What’s New in Candy Heart Sayings

It’s an old tradition to print little sayings on candy hearts. They make the little lumps of sugar, corn syrup and pastel-colored dyes almost palatable. But spilling out a box of them today I see how much they’ve changed over the years.

It was last year that the New England Confectionery Co., in Revere, Mass., home of NECCO wafers, decided to print all new phrases on the 8 billion candies they turn out annually, a process they began way back in the 1860s.

When they have updated them occasionally over the years to reflect society – FAX ME replaced CALL ME in 1990s – they caused a mild uproar. Then they went for the complete overhaul. So now, yes, that phrase has become TEXT ME.

You would think this would mean a flood of LOL and OMG on the hearts, but it’s not so. At least in the couple of boxes I poured onto my desk in the name of pre-snacking research.

While it’s true that the phrases are limited to two decks of four letters or one five letter single word, (though they do squeeze BOOGIE in there), they mostly spell out their words fully with the exception of a spate of phrases out of a Prince songbook: both U CAN DO IT and CRAZY 4U (to name a Madonna song) as well as U GO GIRL. However, they spell out YOU ROCK and there is a symbol for I (HEART) YOU, though it’s weird to see a heart symbol on a heart shaped candy.

A few candies are little more than challenges: ASK ME, WIN ME; another adds, slyly, DARE ME. Others require a digital response: HIGH FIVE or HOLD HANDS.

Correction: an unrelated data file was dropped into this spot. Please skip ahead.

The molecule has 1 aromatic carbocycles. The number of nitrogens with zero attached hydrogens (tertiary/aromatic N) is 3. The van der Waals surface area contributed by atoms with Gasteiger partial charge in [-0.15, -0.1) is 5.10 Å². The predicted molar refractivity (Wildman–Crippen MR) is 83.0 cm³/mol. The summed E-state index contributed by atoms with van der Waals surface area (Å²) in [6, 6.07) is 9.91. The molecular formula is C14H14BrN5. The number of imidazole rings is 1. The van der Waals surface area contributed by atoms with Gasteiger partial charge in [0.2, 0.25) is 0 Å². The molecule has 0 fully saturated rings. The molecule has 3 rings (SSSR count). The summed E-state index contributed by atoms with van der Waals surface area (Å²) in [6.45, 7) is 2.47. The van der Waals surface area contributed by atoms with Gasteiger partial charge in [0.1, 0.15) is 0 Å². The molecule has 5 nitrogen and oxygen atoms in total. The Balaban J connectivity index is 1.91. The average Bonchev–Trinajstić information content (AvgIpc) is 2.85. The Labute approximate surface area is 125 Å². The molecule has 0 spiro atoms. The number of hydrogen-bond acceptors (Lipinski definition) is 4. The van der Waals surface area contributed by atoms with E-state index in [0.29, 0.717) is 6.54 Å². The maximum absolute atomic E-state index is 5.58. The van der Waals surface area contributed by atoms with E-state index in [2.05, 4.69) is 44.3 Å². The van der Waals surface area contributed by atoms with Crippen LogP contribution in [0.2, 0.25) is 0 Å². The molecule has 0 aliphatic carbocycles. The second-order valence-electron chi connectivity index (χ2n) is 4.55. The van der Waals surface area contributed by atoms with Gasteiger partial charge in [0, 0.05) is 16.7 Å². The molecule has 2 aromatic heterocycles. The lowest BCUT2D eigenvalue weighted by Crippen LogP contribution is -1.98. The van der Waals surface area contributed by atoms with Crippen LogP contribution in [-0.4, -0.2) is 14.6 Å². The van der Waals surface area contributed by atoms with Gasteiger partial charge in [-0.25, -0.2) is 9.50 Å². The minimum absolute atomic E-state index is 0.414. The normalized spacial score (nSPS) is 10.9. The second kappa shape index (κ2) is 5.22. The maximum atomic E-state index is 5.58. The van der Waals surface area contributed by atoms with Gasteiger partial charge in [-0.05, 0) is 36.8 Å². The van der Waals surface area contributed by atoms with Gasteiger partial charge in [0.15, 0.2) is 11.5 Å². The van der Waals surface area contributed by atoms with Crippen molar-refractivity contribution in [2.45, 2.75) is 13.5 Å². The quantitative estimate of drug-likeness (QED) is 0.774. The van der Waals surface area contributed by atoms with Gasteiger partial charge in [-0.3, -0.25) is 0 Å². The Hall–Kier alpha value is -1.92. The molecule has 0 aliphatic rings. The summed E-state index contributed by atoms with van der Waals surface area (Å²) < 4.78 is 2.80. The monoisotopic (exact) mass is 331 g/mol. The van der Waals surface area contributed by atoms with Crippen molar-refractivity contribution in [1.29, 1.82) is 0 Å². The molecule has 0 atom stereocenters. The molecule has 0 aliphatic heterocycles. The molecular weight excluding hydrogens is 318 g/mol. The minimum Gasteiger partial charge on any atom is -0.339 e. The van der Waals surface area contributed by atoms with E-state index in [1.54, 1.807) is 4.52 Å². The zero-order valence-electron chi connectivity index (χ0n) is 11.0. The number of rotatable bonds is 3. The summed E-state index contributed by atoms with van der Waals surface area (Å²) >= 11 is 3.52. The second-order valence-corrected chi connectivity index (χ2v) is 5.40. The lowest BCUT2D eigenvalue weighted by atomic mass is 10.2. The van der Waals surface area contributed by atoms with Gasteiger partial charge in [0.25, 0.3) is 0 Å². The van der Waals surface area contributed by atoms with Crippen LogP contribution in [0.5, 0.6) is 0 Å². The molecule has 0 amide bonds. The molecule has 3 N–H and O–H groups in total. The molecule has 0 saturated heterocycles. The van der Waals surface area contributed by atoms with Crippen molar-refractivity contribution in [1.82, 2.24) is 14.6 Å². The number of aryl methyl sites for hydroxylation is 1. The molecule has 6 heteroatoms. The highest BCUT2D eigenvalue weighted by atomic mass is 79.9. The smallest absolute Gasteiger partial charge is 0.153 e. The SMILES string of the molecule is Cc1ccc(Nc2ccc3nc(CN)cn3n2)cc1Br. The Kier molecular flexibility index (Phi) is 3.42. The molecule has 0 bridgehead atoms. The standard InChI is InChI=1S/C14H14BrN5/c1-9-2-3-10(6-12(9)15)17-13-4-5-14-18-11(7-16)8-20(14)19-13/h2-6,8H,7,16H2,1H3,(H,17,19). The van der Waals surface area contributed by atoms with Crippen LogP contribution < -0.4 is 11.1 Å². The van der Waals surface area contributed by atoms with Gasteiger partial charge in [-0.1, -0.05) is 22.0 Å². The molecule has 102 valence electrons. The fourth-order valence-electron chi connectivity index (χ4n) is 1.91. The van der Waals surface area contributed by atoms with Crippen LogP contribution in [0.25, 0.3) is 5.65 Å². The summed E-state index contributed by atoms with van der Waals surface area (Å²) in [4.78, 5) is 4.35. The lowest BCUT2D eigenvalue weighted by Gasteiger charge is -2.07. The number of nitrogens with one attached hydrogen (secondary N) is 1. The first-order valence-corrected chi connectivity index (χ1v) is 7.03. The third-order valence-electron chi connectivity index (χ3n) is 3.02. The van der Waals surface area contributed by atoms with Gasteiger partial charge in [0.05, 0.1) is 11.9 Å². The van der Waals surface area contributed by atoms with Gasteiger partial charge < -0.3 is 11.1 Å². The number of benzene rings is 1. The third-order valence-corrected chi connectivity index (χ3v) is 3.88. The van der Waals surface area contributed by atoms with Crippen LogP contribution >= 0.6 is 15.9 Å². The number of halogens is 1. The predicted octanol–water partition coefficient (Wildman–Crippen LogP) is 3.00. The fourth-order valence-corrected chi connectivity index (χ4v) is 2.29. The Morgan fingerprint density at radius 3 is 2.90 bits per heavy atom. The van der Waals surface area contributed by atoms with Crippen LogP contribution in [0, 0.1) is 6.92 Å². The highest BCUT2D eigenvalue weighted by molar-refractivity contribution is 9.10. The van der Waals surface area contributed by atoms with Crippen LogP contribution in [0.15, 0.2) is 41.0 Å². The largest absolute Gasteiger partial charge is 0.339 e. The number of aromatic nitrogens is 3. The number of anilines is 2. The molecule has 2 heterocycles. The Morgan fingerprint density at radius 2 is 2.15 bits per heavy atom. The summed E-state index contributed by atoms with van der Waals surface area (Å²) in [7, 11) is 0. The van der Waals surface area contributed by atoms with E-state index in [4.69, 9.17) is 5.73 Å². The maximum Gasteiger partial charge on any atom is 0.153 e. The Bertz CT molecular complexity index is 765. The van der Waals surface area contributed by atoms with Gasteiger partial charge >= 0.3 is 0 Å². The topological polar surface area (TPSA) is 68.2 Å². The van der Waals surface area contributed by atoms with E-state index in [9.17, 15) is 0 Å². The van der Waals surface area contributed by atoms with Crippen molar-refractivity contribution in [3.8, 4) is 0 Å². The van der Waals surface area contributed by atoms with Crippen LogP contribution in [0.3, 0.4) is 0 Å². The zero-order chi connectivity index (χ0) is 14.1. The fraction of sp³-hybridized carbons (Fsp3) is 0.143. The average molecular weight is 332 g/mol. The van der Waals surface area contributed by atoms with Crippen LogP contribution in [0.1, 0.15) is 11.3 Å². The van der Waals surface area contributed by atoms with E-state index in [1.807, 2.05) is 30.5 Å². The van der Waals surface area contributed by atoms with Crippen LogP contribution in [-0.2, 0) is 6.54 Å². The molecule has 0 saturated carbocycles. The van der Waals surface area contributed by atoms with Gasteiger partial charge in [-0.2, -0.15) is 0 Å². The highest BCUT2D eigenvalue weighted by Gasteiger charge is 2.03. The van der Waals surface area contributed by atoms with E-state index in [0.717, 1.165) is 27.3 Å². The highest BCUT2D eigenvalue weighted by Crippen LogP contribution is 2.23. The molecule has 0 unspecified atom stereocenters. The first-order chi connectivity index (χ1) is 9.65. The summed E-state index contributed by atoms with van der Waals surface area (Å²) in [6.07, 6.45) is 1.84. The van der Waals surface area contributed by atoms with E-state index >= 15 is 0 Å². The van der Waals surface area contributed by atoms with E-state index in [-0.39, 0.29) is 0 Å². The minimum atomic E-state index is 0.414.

The tired old milk campaign is reflected in one, GOT LOVE? The weird-looking GOT CHA seems to be the incorrect answer. Another word looking strange cut in two: AWE SOME.

Old standby phrases seem to have been replaced for replacement’s sake. So instead of BE MINE there is the super-possessive ALL MINE. Perhaps they are referring to the candy itself, such as one that echoes the old Lay’s potato chip campaign: JUST ONE.

Of course candy hearts must strive not to have double entendres, so I was surprised when I was JUMP ME on a pink heart. Turned out it was JUMP 4 ME, a little more acceptable. Numerically speaking there was also 1 ON 1, to name a Hall & Oates song. SWEET LOVE quotes the Anita Baker single. And SO FINE repeats the title of a bad Ryan O’Neal.

There are a couple that do not seem to be direct messages to sweethearts, but only talk about them in the third person, LOVE HER and LOVE HIM. Or they could be direct turndowns: Sorry bud, I’m in love with someone else.

Are all candy hearts about heterosexual romance? One heart said MY BOY, suggesting it could freely be given among bros. But when I saw DON’T TELL, I immediately started scrambling to find DON’T ASK. No luck. Instead: ASK ME and more succinctly, GOOD BYE.

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